Quietly, in its own little corner of the New DCU, The Flash is carving a niche for itself that definitely puts in on par with the best books to come out of the relaunch. Guided by the steady hands of Francis Manapul and Brian Buccellato, Barry Allen’s story is not just a continuation of his old continuity. It is a revitalized look at one of the most underrated heroes in comics today.
This is the big finale for the initial arc in Manapul and Buccellato’s run. Barry’s friend Manuel Lago has surrendered himself to Mob Rule in an effort to correct their defective genetic code and keep them all from dropping dead. Meanwhile, Barry is trying to rescue citizens from a bridge, Manuel from Mob Rule and Iris West from Iron Heights prison. Ultimately, as we’ve come to expect from superhero comics, the Flash comes out on top in the end but the sacrifices made to save Manuel will definitely have reverberating consequences as the book continues. The Iron Heights scenes set up the next bid bad for Barry, the new and improved Captain Cold. And Manapul and Buccellato add another wrinkle to the super speedster’s power set. Not only do his Speed Force enhanced thought processes have the potential to kill him, simply approaching the speed of light tears at the very fabric of time and space.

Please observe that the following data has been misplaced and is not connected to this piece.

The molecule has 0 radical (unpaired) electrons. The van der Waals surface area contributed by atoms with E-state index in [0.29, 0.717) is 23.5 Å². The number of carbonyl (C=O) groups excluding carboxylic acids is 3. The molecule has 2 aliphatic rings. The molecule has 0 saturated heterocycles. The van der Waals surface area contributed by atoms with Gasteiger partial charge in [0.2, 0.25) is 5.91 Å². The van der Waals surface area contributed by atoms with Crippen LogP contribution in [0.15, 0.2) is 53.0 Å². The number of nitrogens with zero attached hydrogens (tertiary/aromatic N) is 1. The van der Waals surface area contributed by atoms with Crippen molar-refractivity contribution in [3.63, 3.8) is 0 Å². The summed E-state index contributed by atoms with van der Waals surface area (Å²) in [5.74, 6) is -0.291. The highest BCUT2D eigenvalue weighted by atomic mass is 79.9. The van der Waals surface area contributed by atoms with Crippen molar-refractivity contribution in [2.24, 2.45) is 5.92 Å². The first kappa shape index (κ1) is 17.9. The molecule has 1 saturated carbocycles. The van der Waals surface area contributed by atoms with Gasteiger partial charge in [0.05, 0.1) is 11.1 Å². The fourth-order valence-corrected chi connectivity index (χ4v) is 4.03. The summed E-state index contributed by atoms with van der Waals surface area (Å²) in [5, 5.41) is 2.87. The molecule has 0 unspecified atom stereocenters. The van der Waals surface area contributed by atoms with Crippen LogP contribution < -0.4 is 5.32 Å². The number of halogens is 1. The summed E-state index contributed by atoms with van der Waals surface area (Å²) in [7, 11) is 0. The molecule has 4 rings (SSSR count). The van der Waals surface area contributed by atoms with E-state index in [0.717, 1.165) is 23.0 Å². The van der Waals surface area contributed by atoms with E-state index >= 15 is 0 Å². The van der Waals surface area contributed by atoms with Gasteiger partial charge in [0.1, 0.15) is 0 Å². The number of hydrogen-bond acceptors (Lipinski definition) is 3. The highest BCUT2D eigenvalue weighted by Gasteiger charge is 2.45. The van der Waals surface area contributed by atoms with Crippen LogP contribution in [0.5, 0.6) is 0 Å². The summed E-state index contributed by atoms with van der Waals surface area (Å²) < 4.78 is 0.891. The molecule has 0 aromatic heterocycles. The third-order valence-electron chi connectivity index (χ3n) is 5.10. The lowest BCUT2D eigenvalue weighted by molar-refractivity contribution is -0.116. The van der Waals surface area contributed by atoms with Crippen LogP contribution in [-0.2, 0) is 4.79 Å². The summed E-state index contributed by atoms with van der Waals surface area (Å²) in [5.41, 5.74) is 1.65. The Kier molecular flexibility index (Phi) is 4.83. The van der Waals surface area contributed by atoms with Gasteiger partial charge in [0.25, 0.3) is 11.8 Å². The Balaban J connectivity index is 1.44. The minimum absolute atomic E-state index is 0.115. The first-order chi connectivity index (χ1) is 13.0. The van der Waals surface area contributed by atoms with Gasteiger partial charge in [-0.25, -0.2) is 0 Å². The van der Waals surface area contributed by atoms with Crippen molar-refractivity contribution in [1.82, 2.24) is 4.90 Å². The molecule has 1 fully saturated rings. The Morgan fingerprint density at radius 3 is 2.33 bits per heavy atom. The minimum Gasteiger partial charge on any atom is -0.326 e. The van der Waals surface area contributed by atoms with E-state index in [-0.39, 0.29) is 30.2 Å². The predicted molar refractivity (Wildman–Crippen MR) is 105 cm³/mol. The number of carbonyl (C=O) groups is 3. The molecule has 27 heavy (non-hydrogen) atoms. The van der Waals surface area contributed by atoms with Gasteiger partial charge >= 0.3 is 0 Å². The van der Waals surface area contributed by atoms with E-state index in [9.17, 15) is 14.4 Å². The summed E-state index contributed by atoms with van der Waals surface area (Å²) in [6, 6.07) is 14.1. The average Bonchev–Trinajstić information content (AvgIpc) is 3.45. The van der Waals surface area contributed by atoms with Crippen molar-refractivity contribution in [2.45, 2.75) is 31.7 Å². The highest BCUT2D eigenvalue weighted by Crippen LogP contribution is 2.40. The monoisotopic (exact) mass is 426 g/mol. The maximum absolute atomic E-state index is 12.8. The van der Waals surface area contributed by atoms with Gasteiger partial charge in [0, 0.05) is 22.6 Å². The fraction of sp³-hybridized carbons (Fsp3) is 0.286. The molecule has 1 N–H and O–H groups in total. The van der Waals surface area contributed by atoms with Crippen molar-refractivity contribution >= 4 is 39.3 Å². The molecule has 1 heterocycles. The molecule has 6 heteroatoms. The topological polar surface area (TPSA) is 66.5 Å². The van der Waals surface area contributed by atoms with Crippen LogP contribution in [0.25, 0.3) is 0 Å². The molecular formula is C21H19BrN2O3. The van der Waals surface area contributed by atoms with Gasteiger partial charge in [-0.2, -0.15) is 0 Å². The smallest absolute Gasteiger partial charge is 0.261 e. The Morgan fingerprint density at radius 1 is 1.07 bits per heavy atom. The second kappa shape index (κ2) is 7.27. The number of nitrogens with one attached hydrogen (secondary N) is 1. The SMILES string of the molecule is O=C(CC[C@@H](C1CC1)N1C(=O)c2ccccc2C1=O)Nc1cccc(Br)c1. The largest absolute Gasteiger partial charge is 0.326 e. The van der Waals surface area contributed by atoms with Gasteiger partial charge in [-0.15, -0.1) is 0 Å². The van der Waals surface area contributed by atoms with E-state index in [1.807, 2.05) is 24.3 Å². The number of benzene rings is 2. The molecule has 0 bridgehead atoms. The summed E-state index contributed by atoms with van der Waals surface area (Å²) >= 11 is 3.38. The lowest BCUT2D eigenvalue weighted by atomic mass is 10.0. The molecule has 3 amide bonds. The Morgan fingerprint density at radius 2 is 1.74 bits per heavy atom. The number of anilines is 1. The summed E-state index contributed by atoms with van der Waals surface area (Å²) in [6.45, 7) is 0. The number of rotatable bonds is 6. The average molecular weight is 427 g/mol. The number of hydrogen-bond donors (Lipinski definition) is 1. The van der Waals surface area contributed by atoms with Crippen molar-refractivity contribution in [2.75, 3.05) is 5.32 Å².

That’s how you end an arc. But it’s also how you keep readers into a book that the average comic book fan probably wrote off from the get go. This introductory arc features effective storytelling that not only brings new readers up to speed but introduces new concepts to readers that thought they had seen it all.
Artistically, it’s hard not to gush over every page. Manapul’s clean line work is exactly what’s needed for a book that relies so heavily on motion. Actions are fluid and seamless, details aren’t glossed over or blurred and minute changes in expressions are captured with a consistency that really makes this book a joy to read. Buccellato is no slouch either. His coloring adds an incredible sense of tone and depth that makes this art almost jump off the pages. It’s always very easy to argue with someone that comics are art when an artist decides to do something slightly outside of the traditional comic book standards (i.e. painted interiors). But Manapul and Buccellato are proving with each and every issue of The Flash that you can work within the bounds of pencils, inks and colors to create something absolutely stunning.
This has truly been a sleeper of the New 52. It hasn’t gotten the critical acclaim of stuff like Animal Man or Swamp Thing. It doesn’t have the mainstream appeal of Batman or Green Lantern. But The Flash may have repercussions that affect all those books from the looks of where everything is going or it could be content in its own little corner tackling the everyday problems of our favorite Scarlet Speedster and the science fiction he faces down on a daily basis. If it’s all this good, either way is fine with me.